Women comprise a majority of non-elderly adults’ receiving Medicaid. 12% of total federal and state Medicaid dollars support services for other non-elderly adults in 2007.14 77% of these adults were women,15 many of them mothers struggling to raise their children in difficult economic times.16

  • Medicaid supports women’s health by paying for regular pap smears, mammograms and other vital preventive health care services.
  • Medicaid supports women of childbearing age with funding for family planning services, prenatal care (including visits and vitamins, ultrasound and amniocentesis screenings), deliveries and 60 days of postpartum care. Nationally, Medicaid spending represented over 70% of the public funding for family planning in 2006, or $1.3 billion.17 Medicaid also pays for more than 40% of births in the U.S.18

If Medicaid funding is cut, women could find it harder to access family planning services, making it more difficult to avoid unintended pregnancies. Women who get pregnant could have less access to prenatal care and supports for safe deliveries, making pregnancy and childbirth riskier for mothers and babies.

Don’t discount women– Demand fair change, not spare change.

Learn more about attacks to the Federal Budget, in general, and Medicaid, specifically, please visit our website at


1 Kaiser Family Foundation, Medicaid’s Role for Women (Oct. 2007)

2 The House Budget proposal would also repeal the Medicaid expansions under the new health care law.

3 Congressional Budget Office, Long-Term Analysis of a Budget Proposal by Chairman Ryan (Apr. 5, 2011).

4 Kaiser Family Foundation, House Republican Budget Plan: State-by-State Impact of Changes in Medicaid Financing (May 2011). This Kaiser estimate assumes that cuts are distributed proportionately among all enrollee groups and that spending per enrollee increases at the same rate as the CBO baseline. The Kaiser report provides other estimates of enrollment decreases based on different assumptions about caseload composition and per enrollee spending.

5 Edwin Park, Kathy Ruffing, and Paul N. Van de Water, Center on Budget and Policy Priorities, Proposed Cap on Federal Spending Would Force Deep Cuts in Medicare, Medicaid, and Social Security: Would Likely Require Radical Changes Such as Medicare Privatization, a Medicaid Block Grant, and Repeal of Health Reform (Apr. 2011). The cap is assumed to go into effect in FY 2013, thus resulting in a nine year estimate.

6 A companion measure has also been introduced in the Senate – S 868.

7 Congressional Budget Office, Cost Estimate: H.R. 1683, State Flexibility Act (May 11, 2011). CBO estimates that 2/3 of those losing coverage would be children and that 75% of those losing coverage would become uninsured.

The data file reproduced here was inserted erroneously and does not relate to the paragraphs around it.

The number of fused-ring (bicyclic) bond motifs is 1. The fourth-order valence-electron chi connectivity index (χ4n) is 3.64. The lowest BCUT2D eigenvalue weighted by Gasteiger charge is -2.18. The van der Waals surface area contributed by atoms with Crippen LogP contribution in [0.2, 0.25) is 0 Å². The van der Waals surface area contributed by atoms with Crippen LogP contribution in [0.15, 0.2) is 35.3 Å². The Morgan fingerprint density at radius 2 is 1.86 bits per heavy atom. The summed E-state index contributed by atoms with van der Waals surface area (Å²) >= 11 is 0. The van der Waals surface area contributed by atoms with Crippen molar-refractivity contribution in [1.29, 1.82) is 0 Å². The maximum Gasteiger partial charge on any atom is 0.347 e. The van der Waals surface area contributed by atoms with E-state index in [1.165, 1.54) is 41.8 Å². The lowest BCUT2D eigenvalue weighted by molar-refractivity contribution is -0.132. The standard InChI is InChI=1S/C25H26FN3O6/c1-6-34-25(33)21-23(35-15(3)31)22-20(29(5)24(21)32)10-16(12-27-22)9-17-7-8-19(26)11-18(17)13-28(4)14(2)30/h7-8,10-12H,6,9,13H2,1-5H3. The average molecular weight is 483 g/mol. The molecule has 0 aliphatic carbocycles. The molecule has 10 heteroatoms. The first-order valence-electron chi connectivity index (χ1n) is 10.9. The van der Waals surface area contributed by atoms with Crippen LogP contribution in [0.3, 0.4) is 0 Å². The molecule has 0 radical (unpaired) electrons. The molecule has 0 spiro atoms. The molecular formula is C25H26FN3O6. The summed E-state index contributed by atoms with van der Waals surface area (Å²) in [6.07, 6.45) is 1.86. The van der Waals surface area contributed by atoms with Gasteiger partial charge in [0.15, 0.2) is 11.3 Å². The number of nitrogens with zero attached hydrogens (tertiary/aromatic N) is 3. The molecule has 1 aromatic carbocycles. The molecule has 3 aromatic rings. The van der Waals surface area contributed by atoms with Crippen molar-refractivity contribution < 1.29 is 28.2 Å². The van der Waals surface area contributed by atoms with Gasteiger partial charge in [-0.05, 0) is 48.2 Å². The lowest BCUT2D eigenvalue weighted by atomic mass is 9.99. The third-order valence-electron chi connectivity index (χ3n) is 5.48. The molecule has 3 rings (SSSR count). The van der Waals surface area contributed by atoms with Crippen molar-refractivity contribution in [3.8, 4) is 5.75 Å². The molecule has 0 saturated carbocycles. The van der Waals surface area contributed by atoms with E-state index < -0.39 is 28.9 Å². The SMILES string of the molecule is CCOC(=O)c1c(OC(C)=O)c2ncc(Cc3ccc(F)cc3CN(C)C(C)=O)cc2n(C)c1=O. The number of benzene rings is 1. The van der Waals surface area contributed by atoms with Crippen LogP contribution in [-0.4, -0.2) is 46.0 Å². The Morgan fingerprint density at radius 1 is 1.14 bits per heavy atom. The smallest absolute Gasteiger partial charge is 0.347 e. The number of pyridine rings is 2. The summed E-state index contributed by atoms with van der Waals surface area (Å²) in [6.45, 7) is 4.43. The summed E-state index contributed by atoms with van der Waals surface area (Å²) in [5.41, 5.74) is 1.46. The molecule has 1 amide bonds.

8 Kaiser Family Foundation, State Health Facts, “Distribution of Medicaid Payments by Enrollment Group (in millions), FY2007,” available at: (Date Accessed May 5, 2011).  Elderly women are ages 65 and older.  Non-elderly adults are generally ages 18 through 64, although  some 18 year olds may be classified by adults and others as children depending on why they qualify for the program and each state’s practices.

9 National Women’s Law Center calculations based on data from The Medicaid Statistical Information System (MSIS) State Summary Datamart (2007), (Date Accessed June 20, 2011). Elderly women are ages 65 and older. Non-elderly adults are ages 19 through 64. Individuals with disabilities are non-elderly adults who qualify for Medicaid on the basis of a disability. There are other adults who could still struggle with mental or physical disabilities but do not receive Medicaid on that basis because they do not meet the stringent Medicaid standard for eligibility. There are also elderly individuals who receive Medicaid on the basis of being disabled who are captured in the data for the elderly population.           

10 Centers for Medicare and Medicaid Services, National Health Expenditure Data, Nursing Home Care Spending by Gender, Age Group and Source of Payment (2004). An additional 13% of those receiving nursing home services paid for by Medicaid were non-elderly women between the ages of 19 and 64.

11 Kaiser Family Foundation, State Health Facts, supra note 8.

12 National Women’s Law Center calculations based on data from The Medicaid Statistical Information System (MSIS) State Summary Datamart (2007), supra note 9.

13 National Center for Health Statistics, National Health Statistics Report, Home Health Care and Discharged Hospice Care Patients: United States, 2000 and 2007 (April 27, 2011) at Table 2.

14 Kaiser Family Foundation, State Health Facts, supra note 8.  Remaining dollars go to children.

15 National Women’s Law Center calculations based on data from The Medicaid Statistical Information System (MSIS) State Summary Datamart (2007), supra note 9. 

16 Kaiser, supra note 1. 

17 Adam Sonfield, Casey Alrich and Rachel Benson Gold, Alan Guttmacher Institute Occasional Report No. 38, Public Funding for Family Planning, Sterilization and Abortion Services, FY 1980-2006 (Jan. 2008).

18 Kaiser Family Foundation, Medicaid Matters: Understanding Medicaid’s Role in out HealthCare System,” (March 2011),  available at (Date Accessed June 20, 2011).